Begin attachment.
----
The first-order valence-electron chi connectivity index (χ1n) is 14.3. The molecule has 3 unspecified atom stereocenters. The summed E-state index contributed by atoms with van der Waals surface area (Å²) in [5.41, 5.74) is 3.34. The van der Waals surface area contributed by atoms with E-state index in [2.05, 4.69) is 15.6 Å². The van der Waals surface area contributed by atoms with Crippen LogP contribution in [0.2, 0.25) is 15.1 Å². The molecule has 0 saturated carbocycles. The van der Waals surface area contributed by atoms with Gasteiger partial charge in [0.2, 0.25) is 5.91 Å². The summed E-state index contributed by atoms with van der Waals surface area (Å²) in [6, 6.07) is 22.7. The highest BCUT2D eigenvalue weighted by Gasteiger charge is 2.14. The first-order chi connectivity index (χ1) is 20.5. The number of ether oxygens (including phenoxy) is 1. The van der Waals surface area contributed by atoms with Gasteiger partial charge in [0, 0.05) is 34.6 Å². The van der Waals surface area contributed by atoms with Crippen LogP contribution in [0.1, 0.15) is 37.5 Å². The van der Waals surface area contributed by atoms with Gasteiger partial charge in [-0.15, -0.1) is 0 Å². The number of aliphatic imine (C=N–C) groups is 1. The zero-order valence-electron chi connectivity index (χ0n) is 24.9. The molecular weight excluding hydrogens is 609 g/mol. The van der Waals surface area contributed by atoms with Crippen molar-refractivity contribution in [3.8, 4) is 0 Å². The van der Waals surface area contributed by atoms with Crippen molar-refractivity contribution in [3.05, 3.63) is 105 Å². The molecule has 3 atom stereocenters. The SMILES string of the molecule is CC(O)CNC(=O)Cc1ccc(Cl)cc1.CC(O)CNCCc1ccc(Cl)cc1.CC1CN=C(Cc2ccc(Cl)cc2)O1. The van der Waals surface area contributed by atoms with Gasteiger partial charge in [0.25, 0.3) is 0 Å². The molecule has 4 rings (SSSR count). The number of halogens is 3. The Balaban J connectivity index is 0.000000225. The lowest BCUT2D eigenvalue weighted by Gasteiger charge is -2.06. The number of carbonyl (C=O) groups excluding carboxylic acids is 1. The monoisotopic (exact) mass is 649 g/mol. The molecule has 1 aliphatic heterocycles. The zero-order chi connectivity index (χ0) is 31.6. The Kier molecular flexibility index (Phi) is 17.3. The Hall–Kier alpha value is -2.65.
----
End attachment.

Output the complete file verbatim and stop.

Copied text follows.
The first-order valence-electron chi connectivity index (χ1n) is 14.3. The molecule has 3 unspecified atom stereocenters. The summed E-state index contributed by atoms with van der Waals surface area (Å²) in [5.41, 5.74) is 3.34. The van der Waals surface area contributed by atoms with E-state index in [2.05, 4.69) is 15.6 Å². The van der Waals surface area contributed by atoms with Crippen LogP contribution in [0.2, 0.25) is 15.1 Å². The molecule has 0 saturated carbocycles. The van der Waals surface area contributed by atoms with Gasteiger partial charge in [0.2, 0.25) is 5.91 Å². The summed E-state index contributed by atoms with van der Waals surface area (Å²) in [6, 6.07) is 22.7. The highest BCUT2D eigenvalue weighted by Gasteiger charge is 2.14. The first-order chi connectivity index (χ1) is 20.5. The number of ether oxygens (including phenoxy) is 1. The van der Waals surface area contributed by atoms with Gasteiger partial charge in [0, 0.05) is 34.6 Å². The van der Waals surface area contributed by atoms with Crippen LogP contribution in [0.1, 0.15) is 37.5 Å². The van der Waals surface area contributed by atoms with Gasteiger partial charge in [-0.15, -0.1) is 0 Å². The number of aliphatic imine (C=N–C) groups is 1. The zero-order valence-electron chi connectivity index (χ0n) is 24.9. The molecular weight excluding hydrogens is 609 g/mol. The van der Waals surface area contributed by atoms with Crippen molar-refractivity contribution in [3.8, 4) is 0 Å². The van der Waals surface area contributed by atoms with Crippen molar-refractivity contribution in [3.05, 3.63) is 105 Å². The molecule has 3 atom stereocenters. The SMILES string of the molecule is CC(O)CNC(=O)Cc1ccc(Cl)cc1.CC(O)CNCCc1ccc(Cl)cc1.CC1CN=C(Cc2ccc(Cl)cc2)O1. The van der Waals surface area contributed by atoms with Gasteiger partial charge in [0.25, 0.3) is 0 Å². The molecule has 4 rings (SSSR count). The number of halogens is 3. The Balaban J connectivity index is 0.000000225. The lowest BCUT2D eigenvalue weighted by Gasteiger charge is -2.06. The number of carbonyl (C=O) groups excluding carboxylic acids is 1. The monoisotopic (exact) mass is 649 g/mol. The molecule has 1 aliphatic heterocycles. The zero-order chi connectivity index (χ0) is 31.6. The Kier molecular flexibility index (Phi) is 17.3. The Hall–Kier alpha value is -2.65.